The Overeducated World: Another Bullet for Libertarians to Bite
By Bryan Caplan
The other day, Tyler Cowen challenged me to name any country that I consider under-educated. None came to mind. While there may be a country on earth where government doesn’t on net subsidize education, I don’t know of any.
On the surface, my failure to answer Tyler’s question seems like an outgrowth of my peculiar devotion to the signaling model of education. But economically literate libertarians should almost automatically agree with me even if they don’t take signaling seriously. Education’s a good like any other. If people refuse to spend their own money for more education, then it’s presumably just not worth it, right? This is especially clear because governments habitually subsidize education. Libertarians should believe that there’s an oversupply of education for the same reason they believe there’s an oversupply of sport stadiums: The status quo is desperately dependent on government funding.
Note further: This analysis holds in the Third World as well as the First. The fact that Nigerians and Bolivians don’t spend more of their hard-earned money on education is a solid free-market reason to conclude that additional education would be a waste of their money.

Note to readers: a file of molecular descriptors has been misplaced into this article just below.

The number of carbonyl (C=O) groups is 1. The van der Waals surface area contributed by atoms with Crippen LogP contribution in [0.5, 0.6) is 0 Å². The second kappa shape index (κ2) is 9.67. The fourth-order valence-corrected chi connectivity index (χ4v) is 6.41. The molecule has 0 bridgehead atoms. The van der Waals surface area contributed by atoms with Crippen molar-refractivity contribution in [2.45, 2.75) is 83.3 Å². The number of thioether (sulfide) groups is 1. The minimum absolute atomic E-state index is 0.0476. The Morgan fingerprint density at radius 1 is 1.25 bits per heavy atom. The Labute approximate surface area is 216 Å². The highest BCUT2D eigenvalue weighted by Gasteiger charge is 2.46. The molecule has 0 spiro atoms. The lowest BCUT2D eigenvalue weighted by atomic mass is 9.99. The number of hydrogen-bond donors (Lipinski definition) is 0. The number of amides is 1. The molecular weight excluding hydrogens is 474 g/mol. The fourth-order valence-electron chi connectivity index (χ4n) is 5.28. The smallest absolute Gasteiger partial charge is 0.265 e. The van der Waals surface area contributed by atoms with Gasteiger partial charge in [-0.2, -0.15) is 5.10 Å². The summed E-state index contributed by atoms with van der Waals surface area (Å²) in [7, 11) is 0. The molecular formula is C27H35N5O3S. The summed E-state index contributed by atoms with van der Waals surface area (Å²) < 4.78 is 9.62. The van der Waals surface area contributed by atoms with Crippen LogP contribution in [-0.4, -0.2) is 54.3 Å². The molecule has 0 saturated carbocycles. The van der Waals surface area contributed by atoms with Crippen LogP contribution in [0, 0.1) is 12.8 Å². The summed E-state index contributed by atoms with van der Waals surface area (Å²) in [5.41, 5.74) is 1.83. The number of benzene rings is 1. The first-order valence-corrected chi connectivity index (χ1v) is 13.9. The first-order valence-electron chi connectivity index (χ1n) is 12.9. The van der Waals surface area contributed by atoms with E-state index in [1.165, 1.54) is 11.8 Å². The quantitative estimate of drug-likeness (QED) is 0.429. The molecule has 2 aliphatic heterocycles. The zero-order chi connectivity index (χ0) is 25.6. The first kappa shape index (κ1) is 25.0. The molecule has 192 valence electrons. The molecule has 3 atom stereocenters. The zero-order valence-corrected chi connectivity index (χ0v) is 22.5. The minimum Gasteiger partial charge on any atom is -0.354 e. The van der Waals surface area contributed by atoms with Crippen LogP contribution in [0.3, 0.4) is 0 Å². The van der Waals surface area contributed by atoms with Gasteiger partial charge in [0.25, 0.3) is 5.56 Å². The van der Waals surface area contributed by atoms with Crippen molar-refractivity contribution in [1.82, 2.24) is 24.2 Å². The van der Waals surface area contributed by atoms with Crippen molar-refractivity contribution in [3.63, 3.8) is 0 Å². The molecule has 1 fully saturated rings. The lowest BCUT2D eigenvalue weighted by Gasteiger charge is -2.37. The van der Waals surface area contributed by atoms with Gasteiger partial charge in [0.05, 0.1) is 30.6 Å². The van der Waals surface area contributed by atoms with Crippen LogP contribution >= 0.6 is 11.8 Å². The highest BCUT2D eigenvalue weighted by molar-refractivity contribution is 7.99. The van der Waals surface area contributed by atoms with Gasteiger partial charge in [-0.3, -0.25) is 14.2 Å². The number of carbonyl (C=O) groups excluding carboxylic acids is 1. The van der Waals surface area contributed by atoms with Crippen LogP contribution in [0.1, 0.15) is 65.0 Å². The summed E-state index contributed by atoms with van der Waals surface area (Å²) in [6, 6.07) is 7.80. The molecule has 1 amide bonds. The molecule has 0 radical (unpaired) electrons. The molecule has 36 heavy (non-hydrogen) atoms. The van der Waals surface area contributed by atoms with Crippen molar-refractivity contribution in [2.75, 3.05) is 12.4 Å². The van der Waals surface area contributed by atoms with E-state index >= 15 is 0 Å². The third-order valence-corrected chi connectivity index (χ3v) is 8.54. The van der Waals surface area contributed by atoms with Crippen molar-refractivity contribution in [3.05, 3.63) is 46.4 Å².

Most people will naturally treat these conclusions as yet another reductio ad absurdum of libertarianism. We can argue about whether the First World is overeducated; but how can libertarians deny that lack of education condemns the Third World to poverty? But I see this as typical cargo cult thinking – a confusion of cause and effect. If subsidizing domestic automobiles, semi-conductors, and movies doesn’t make poor countries rich, why would subsidizing domestic education be any more effective? Maybe people in primitive agricultural societies get little education because it’s a costly investment that fails to noticeably raise agricultural productivity.
Of course, if Third World countries improved their policies and opened up to the outside world, workers might suddenly notice a higher return to education and crack open the books. But combining standard Third World policies with public education makes about as much sense as cigarette taxes plus tobacco subsidies. The wiser approach is to repeal, repeal, repeal, and let the market sort things out.